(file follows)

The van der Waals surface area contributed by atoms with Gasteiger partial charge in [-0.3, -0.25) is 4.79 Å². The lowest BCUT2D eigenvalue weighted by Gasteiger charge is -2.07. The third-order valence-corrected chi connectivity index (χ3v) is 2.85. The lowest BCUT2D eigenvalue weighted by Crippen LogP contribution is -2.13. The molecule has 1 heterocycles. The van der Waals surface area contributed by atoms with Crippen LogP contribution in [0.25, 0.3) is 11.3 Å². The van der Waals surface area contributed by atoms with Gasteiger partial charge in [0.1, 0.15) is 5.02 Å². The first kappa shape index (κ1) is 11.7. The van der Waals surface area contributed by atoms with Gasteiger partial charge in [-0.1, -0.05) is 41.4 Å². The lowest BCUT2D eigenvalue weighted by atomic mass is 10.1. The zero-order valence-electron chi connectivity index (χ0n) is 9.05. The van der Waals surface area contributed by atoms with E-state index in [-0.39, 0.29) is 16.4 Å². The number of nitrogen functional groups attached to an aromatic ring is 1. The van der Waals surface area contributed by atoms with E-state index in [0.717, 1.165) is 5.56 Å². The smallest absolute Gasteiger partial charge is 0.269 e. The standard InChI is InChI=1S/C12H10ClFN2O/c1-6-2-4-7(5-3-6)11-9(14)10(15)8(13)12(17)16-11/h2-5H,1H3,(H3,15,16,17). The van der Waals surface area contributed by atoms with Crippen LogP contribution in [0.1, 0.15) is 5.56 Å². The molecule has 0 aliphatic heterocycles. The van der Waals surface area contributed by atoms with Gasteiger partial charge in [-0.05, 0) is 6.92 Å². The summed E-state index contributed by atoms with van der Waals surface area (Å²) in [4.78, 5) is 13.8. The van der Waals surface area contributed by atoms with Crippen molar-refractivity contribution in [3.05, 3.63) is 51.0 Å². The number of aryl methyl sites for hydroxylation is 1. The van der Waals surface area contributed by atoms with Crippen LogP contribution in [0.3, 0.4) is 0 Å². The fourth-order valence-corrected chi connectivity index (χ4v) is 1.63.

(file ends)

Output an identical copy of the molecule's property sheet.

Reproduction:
The van der Waals surface area contributed by atoms with Gasteiger partial charge in [-0.3, -0.25) is 4.79 Å². The lowest BCUT2D eigenvalue weighted by Gasteiger charge is -2.07. The third-order valence-corrected chi connectivity index (χ3v) is 2.85. The lowest BCUT2D eigenvalue weighted by Crippen LogP contribution is -2.13. The molecule has 1 heterocycles. The van der Waals surface area contributed by atoms with Crippen LogP contribution in [0.25, 0.3) is 11.3 Å². The van der Waals surface area contributed by atoms with Gasteiger partial charge in [0.1, 0.15) is 5.02 Å². The first kappa shape index (κ1) is 11.7. The van der Waals surface area contributed by atoms with Gasteiger partial charge in [-0.1, -0.05) is 41.4 Å². The lowest BCUT2D eigenvalue weighted by atomic mass is 10.1. The zero-order valence-electron chi connectivity index (χ0n) is 9.05. The van der Waals surface area contributed by atoms with E-state index in [-0.39, 0.29) is 16.4 Å². The number of nitrogen functional groups attached to an aromatic ring is 1. The van der Waals surface area contributed by atoms with E-state index in [0.717, 1.165) is 5.56 Å². The smallest absolute Gasteiger partial charge is 0.269 e. The standard InChI is InChI=1S/C12H10ClFN2O/c1-6-2-4-7(5-3-6)11-9(14)10(15)8(13)12(17)16-11/h2-5H,1H3,(H3,15,16,17). The van der Waals surface area contributed by atoms with Crippen LogP contribution in [0.1, 0.15) is 5.56 Å². The molecule has 0 aliphatic heterocycles. The van der Waals surface area contributed by atoms with Gasteiger partial charge in [-0.05, 0) is 6.92 Å². The summed E-state index contributed by atoms with van der Waals surface area (Å²) in [4.78, 5) is 13.8. The van der Waals surface area contributed by atoms with Crippen molar-refractivity contribution in [3.05, 3.63) is 51.0 Å². The number of aryl methyl sites for hydroxylation is 1. The van der Waals surface area contributed by atoms with Crippen LogP contribution in [0.3, 0.4) is 0 Å². The fourth-order valence-corrected chi connectivity index (χ4v) is 1.63.